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Staff picks: The top 5 stories in Colorado Politics this week (July 16, 2017)

Author: Joey Bunch - July 17, 2017 - Updated: July 17, 2017

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The week Colorado saw the first financial reports for next year’s elections, while state Rep. Polly Lawrence, a Republican, announced her candidacy for state treasurer.

On the whole, these are the stories the Colorado Politics’ staff recommends you keep in mind in the days and weeks ahead.

 

DHS Reggie Bicha
Colorado Department of Human Services executive director Reggie Bicha discussed performance management on some of the state’s toughest issues with Colorado Politics. (Photo by Joey Bunch/Colorado Politics)

5. State’s social problems addressed with a war-room mentality

For five years the Colorado Department of Human Services has used C-Stat, a performance management approach hatched by leader Reggie Bicha, to take on some of the state’s toughest problems in caring for the most needy and vulnerable residents. Bureaucracies rarely run this well.

Read the full story here.

 

Education Secretary-designate Betsy DeVos arrives before testifying on Capitol Hill in Washington, Tuesday, Jan. 17, 2017, at a confirmation hearing. A Senate committee voted twice 12-11 on Tuesday, Jan. 31, to formawrd her nomination to the full Senate, despite allegations of plagarism against her. (AP Photo/Carolyn Kaster)
Education Secretary-designate Betsy DeVos arrives before testifying on Capitol Hill in Washington, Tuesday, Jan. 17, 2017, at a confirmation hearing. A Senate committee voted twice 12-11 on Tuesday, Jan. 31, to formawrd her nomination to the full Senate, despite allegations of plagarism against her. (AP Photo/Carolyn Kaster)

4. DeVos is Denver-bound, and the resistances will be waiting

School choice-loving U.S. Education Secretary Betsy DeVos will be in Denver for the annual meeting of the American Legislative Exchange Council. The gathering is Wednesday to Friday at the Hyatt Regency Denver, but it’s not clear when DeVos will speak. Protesters will be waiting to express their dislike of the Trump Cabinet member.

Read the full story here.

 

Nurse Angie Hagen and newborn at Denver Health, June 23, 2011. (AP Photo/Ed Andrieski)
Nurse Angie Hagen and newborn at Denver Health, June 23, 2011. (AP Photo/Ed Andrieski)

3. Insurers to Colorado: pay up and plenty

With turmoil over a Republican health care bill in Washington, leave it to health insurance industry to see an opportunity. Coloradans could pay 27 percent more on their premiums next year. “I take this instability factor as a real big deal in why we’re seeing the increases that we’re seeing,” state Insurance Commissioner Marguerite Salazar tells the Colorado Springs Gazette’s Jakob Rodgers.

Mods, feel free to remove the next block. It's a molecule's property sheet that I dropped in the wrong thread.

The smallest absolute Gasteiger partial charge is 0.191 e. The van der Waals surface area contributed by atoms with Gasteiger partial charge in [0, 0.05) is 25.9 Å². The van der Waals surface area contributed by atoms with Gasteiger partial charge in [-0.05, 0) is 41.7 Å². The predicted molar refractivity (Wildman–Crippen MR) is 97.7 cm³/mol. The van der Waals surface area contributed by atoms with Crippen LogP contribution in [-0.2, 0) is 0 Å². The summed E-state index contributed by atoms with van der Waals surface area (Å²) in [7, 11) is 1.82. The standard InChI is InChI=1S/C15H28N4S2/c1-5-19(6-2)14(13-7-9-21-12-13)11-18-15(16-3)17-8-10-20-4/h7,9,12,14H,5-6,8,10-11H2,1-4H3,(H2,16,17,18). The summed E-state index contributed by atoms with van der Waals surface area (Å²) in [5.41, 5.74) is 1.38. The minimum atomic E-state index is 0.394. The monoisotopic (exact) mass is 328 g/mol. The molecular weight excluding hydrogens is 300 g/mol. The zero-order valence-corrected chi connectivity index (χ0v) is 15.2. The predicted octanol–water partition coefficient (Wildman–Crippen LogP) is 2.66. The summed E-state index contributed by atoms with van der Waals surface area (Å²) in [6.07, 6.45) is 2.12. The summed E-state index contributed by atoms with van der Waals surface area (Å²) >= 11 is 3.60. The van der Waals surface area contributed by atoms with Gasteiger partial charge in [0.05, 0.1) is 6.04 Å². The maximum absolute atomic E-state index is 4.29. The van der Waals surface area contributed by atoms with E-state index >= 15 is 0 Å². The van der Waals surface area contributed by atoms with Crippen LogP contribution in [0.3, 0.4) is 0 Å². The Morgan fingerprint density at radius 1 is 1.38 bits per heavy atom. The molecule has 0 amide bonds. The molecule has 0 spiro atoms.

Read the full story here.

 

People and activists of Greenpeace protest with a sign reading “Airtrump – free ticket – From: Paris – To: Hell” against the decision of the US government to exit the Paris climate deal in front of US Embassy in Bern, Switzerland, Friday, June 2, 2017. (Anthony Anex/Keystone via AP)

2. Trump is out, but Hick is in on global climate change pact

Gov. John Hickenlooper said this week that Colorado won’t be on the same page as President Trump when it comes to environmental policy. Hick said this week that Colorado would join the U.S. Climate Alliance, a coalition of 13 states and Puerto Rico, that are on board with the 2015 Paris climate accord that Trump pulled the U.S. out of last month.

Read the full story here.

 

"The best place for me to address these challenges is right here at home, right now," says U.S. Rep. Ed Perlmutter, an Arvada Democrat, announcing he's running for governor of Colorado on Sunday, April 9, 2017, at the Natural Grocers store in Golden. (Photo by Ernest Luning/The Colorado Statesman)
“The best place for me to address these challenges is right here at home, right now,” says U.S. Rep. Ed Perlmutter, an Arvada Democrat, announcing he’s running for governor of Colorado on Sunday, April 9, 2017, at the Natural Grocers store in Golden. (Photo by Ernest Luning/The Colorado Statesman)

1. The Perlmutter express pulls to a stop in governor’s race

Ed Perlmutter was a strong candidate on the Democratic side since announcing his plans to run in the next year’s race for governor. But the congressman from Arvada said this week he doesn’t have the fire down below to fuel another political run, including another term in Washington. That puts Perlmutter out of politics come 2019.

Read the full story here.

Joey Bunch

Joey Bunch

Joey Bunch is the senior political correspondent for Colorado Politics. He has a 31-year career in journalism, including the last 15 in Colorado. He was part of the Denver Post team that won the Pulitzer Prize in 2013 and is a two-time Pulitzer finalist. His resume includes covering high school sports, the environment, the casino industry and civil rights in the South, as well as a short stint at CNN.


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